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Training in medicine is an expensive business. The costs associated with examinations and courses can be substantial. These fees can have a huge impact on doctors when they are at their most financially vulnerable, and here I’m talking particularly about those in the Foundation Programme.
To illustrate this, I would like you to imagine you are a Foundation doctor who has recently left medical school. You were there for six years as you intercalated, so you left medical school with an extra year of debt. You are from a background which meant that your parents were unable to support you through medical school. The NHS bursary was unfortunately insufficient to get you through your final year and so you also left medical school with extra bank loans. You had to buy a car in order to get to work, and you had to start paying rent, and all of this before your first pay check comes in. There are also GMC fees, and BMA fees as well. You begin your working career with considerable amounts of debt and stress.
Clearly there is already a large financial burden on many young doctors. It’s worth noting also that in three years time we will have graduates who have been paying £9,000 a year in tuition fees, increasing their monetary woes.
So, returning to our hypothetical junior doctor, assuming you don’t want to take a gap year, you will be applying to specialty training within 15 months of becoming a doctor. Let’s say you want to apply to paediatrics. Obviously you want to be competitive in your application, so you read the person specification and you discover that according to the desirable criteria you should be looking at taking MRCPCH part one, which costs £419, and APLS, which is around £550, wouldn't go amiss either.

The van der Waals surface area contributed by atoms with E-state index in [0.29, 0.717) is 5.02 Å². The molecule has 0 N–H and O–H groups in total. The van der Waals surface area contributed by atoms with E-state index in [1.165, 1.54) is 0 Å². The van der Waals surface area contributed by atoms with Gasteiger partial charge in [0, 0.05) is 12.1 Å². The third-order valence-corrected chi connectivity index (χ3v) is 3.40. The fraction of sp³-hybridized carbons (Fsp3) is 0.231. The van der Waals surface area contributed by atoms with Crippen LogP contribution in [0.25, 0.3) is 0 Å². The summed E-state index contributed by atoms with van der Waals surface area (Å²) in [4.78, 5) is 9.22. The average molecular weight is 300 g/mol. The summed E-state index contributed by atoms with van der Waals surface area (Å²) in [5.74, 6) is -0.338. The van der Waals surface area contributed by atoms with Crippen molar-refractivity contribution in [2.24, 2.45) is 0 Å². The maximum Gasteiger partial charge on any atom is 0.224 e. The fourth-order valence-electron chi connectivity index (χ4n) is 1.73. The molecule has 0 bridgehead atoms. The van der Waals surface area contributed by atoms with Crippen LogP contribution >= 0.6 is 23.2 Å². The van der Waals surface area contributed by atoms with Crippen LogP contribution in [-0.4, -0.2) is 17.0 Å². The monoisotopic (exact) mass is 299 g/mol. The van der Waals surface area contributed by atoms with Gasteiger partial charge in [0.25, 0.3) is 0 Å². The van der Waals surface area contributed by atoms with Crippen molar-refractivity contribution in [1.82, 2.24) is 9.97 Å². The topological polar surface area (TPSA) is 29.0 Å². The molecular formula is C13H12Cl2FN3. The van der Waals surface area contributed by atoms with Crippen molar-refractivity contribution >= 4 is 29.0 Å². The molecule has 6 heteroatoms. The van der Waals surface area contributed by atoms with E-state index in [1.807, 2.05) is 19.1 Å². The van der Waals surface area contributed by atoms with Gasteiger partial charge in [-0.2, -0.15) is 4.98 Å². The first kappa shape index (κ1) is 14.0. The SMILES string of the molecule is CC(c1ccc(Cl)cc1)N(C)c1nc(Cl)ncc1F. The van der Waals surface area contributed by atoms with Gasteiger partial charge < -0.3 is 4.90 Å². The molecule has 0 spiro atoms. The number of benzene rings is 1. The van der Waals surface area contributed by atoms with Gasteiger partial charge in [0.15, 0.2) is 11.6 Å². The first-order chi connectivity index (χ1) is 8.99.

Some will say that these expensive exams are necessary and that foundation doctors can afford to take them, to which I say: not all foundation doctors can. Not if they struggled financially through medical school. Not if they’re from a background that didn’t include a lot of money.
The issue of rising exam and course costs goes right back to widening participation, and ensuring that all doctors, regardless of their background, have an equal shot at their career of choice, in a location of their choice. We want doctors of all backgrounds achieving training posts in their dream specialty, not just those who can pay.
It would be interesting to know what the current study leave allowance is for NHS doctors. To the best of my knowledge, it is typically £750 per annum; this is not very much.
The next question is when was the last time study leave allowance was reviewed/revised upwards. I rather suspect typical NHS study leave allowance has been steadily & significantly eroded by inflation.
I detect a motion for next year's ARM! Also an issue for JDC/Consultants' Committee to consider?